The very idea of comparing training programs on the basis of stipends may be a new experience for many medical students. Arash Naeim, ACP Associate, a second-year internal medicine resident at UCLA, said that most students do not even ask about stipends when interviewing for residency. Even if they were interested in comparing pay, he said, medical students would need to consider factors such as annual increases and benefits to get the whole picture, something that few residency applicants are willing to do.
Feeling the squeeze
But that relatively laid-back attitude about stipend levels may change as managed care shrinks not only the budgets of teaching hospitals, but the stipends of residents too. A significant portion of teaching hospitals have frozen or even cut their first-year stipends, many of them in areas with intense managed care competition, according to COTH researcher Ms. Philibert. (She noted that while there appears to be some correlation between cuts in stipends and the level of managed care in the area, more detailed studies are needed to draw a definite connection between the two.)
In Philadelphia, for example, where the average first-year stipend dropped to $32,906 during the last year, Pennsylvania Hospital froze stipends for all its residents, according to Louis Friedman, ACP Associate, chief resident in internal medicine. The stipend for first-year residents at the hospital is $33,780, higher than the city and national average, but residents were still upset to lose perks such as free parking privileges and health benefits like portable disability insurance.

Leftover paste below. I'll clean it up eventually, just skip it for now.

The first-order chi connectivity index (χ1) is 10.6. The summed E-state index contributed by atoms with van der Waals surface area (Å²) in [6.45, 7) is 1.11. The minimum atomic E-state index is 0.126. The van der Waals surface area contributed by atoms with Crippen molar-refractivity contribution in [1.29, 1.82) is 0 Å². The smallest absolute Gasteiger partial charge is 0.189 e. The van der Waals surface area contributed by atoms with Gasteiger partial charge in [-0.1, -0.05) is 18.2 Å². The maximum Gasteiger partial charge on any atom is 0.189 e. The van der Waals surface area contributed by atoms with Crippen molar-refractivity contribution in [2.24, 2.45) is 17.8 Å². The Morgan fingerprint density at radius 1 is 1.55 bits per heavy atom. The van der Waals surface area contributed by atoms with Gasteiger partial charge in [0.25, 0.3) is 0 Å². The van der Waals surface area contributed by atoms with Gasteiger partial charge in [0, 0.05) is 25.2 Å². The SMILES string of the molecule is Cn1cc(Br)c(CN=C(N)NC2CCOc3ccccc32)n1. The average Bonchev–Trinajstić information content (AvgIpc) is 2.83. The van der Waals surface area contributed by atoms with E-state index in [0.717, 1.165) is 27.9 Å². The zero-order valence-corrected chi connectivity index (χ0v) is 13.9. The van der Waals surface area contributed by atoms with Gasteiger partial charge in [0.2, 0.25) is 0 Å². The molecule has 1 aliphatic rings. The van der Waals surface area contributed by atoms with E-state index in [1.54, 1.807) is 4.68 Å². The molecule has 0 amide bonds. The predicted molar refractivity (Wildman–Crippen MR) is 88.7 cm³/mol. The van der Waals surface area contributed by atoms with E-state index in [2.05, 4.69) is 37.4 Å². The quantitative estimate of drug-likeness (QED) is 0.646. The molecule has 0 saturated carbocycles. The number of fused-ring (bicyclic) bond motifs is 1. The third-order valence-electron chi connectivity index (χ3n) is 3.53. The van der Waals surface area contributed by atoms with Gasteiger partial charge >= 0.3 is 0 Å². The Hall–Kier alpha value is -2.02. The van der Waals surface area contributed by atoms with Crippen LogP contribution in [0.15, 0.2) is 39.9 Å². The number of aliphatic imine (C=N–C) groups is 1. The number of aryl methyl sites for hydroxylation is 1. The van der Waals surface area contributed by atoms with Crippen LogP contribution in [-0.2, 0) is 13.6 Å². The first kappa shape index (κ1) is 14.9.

Some program directors fear that this type of belt tightening will lead medical students to begin paying more attention to stipends. They note that pay levels and incentives may become even more influential factors for residents now that the deferment period for many federal loans has been reduced from two years to one year.
Some programs have already picked up on this sentiment; Dr. Friedman has heard of programs outside the city offering loan repayments to help fill empty slots. One program offered a lump payment of $ 6,500, Dr. Friedman said, a figure high enough to get many residents' attention, particularly those with high debts.